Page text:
From baked goods to salad dressings, the flavor of cheese may be found in foods throughout the supermarket and on most menus. With more than 300 varieties of cheese readily sold in the United States, there’s a cheese flavor for every food.
“Food companies are increasingly leveraging the amazing variety of flavor profiles from cheese to make products stand out,” said Ron Heddleson, senior director of research and development, QualiTech, Chaska, Minn.
Denis Neville, general manager-CoreFX Ingredients, MCT Dairies Inc., Chicago, said, “Cheese is a premium food that contributes to the eating experience from a taste, texture, visual and aroma perspective. Its use as an ingredient in packaged foods and food service continues to grow as consumers strive for higher-quality eating experiences while also valuing their limited time on food preparation.”
Data from the Wisconsin Milk Marketing Board (W.M.M.B.), Madison, Wis., show an increase in the number of new products with cheese as an ingredient.
“We saw an 11.4% increase in the introduction of new products in 2014 compared to 2013,” said Kirk Scott, director-retail programs.
Increased use was particularly apparent in crackers, main dishes, popcorn, ready meals, savory spreads and vegetables.
“We saw the most growth in new vegetable and popcorn products,” Mr. Scott said.
For example, cheese is being used in such frozen items as vegetables with cheese sauce and stuffed mushrooms and jalapeños.
Cheese always has been popular on popcorn, and this trend continues, often with an additional layer of flavor, said Marcia Rauwerdink, director of business development, DairiConcepts L.P., Springfield, Mo.
“Heat and spice blend well with many cheeses and taste great on popcorn,” she said. “We’ve combined cheese with varied seasonings, everything from chipotle to tikka masala.”
Allen Hendricks, vice-president of food service and education at the W.M.M.B., said, “Consumers have a better understanding of ethnic cuisines and cultures and their tastes have evolved and widened to include ethnic flavors, including ethnic cheeses.”
Formulating with cheese
The obvious way to add cheese flavor to prepared foods is to use real cheese ingredients, which allows for a “made with real cheese” claim, a statement with consumer appeal in today’s label-reading society. As product developers explore the addition of cheese to new food products, ingredient marketers are developing options to ensure full-flavor delivery. This often requires the use of flavor enhancers or potentiators, or unique functional forms.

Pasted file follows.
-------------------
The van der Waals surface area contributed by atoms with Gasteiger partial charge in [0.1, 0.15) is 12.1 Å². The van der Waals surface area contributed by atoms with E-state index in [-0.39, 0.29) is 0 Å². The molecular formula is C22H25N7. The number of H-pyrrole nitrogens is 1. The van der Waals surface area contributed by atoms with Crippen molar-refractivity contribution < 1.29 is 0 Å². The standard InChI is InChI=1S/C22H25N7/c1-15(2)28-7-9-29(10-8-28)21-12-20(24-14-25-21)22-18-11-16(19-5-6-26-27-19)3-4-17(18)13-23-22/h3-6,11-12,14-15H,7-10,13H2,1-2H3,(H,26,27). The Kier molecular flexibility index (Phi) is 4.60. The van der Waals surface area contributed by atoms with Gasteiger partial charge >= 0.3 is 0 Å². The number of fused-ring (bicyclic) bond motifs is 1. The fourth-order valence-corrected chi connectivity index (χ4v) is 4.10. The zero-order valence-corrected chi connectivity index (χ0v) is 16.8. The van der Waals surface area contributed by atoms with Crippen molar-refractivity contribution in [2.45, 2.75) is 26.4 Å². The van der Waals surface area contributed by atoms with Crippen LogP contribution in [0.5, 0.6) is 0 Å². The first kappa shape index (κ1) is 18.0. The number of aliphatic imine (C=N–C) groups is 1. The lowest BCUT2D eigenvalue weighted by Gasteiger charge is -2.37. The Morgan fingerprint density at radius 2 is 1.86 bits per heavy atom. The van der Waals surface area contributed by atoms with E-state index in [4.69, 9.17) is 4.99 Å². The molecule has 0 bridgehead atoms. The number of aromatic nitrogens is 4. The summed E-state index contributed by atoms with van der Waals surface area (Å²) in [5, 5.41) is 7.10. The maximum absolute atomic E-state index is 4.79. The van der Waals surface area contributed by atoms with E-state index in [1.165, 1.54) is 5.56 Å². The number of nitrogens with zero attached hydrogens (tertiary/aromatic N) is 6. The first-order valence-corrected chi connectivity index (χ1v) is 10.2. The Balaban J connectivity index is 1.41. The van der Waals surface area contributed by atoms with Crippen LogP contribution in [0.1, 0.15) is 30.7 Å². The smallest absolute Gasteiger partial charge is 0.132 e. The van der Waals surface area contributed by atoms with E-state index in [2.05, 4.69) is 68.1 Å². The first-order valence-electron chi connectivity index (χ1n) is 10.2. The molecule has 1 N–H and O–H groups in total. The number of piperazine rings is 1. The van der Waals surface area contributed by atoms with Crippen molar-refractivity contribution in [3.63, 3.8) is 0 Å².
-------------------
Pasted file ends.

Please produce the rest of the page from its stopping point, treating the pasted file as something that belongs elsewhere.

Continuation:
“Real cheese, cream and butter do not have many cost-effective substitutes,” said Vicki Brewer, principal scientist, Land O’Lakes Ingredients, Arden Hills, Minn. “It is difficult to replace dairy and cheese while retaining the attributes that dairy is known for.”
Depending on the application, using cheese alone may be technically challenging from both a performance and sensory perspective.
“We offer cheese inclusions to deliver cheese content and intense cheese flavor, solving many processing issues that may be experienced when 100% cheese toppings or inclusions are used,” Mr. Heddleson said. “For example, bagels, breads, batters and breadings benefit from topical addition of such cheese inclusions. The inclusion format encapsulates cheese flavor and protects visual identity through abusive processes such as baking or frying, which can degrade cheese formats such as powders or shreds. We can provide customizable melt profiles to deliver ingredients that provide less sodium and fat than 100% cheese.”
Ellsworth Cooperative Creamery, Ellsworth, Wis., has started selling the crumbles from its cheese curds manufacturing process through the ingredient channel rather than selling them as barrel cheese for further processing.
“We learned that the composition of the curd makes it an ideal restricted-melt cheese inclusion in sausages, as well as other prepared foods,” said Tony Birkel, marketing and sales director. “So we now sell the curd crumbles in 5-lb bags to food manufacturers, as well as to food service operators.”
Agropur Ingredients, La Crosse, Wis., recently introduced a new technology designed to bring out the best cheese and other dairy sensory profiles in all types of foods. The technology involves isolating compounds from milk and concentrating them into an ingredient that provides the creaminess and delectability of cream but without the fat.
“The ingredient appears on statements as ‘dairy product solids,’ making it very clean label friendly,” said Jill Rippe, director of R.&D. “It can be used to enhance cheese flavor, for example, in coatings on snack foods.
“In our application labs, we have seen how the ingredient can assist in sodium reduction because of its flavor-potentiating abilities. This is especially true in bakery and snack products.”
The company developed a popcorn coating in cheddar and fiery hot flavors.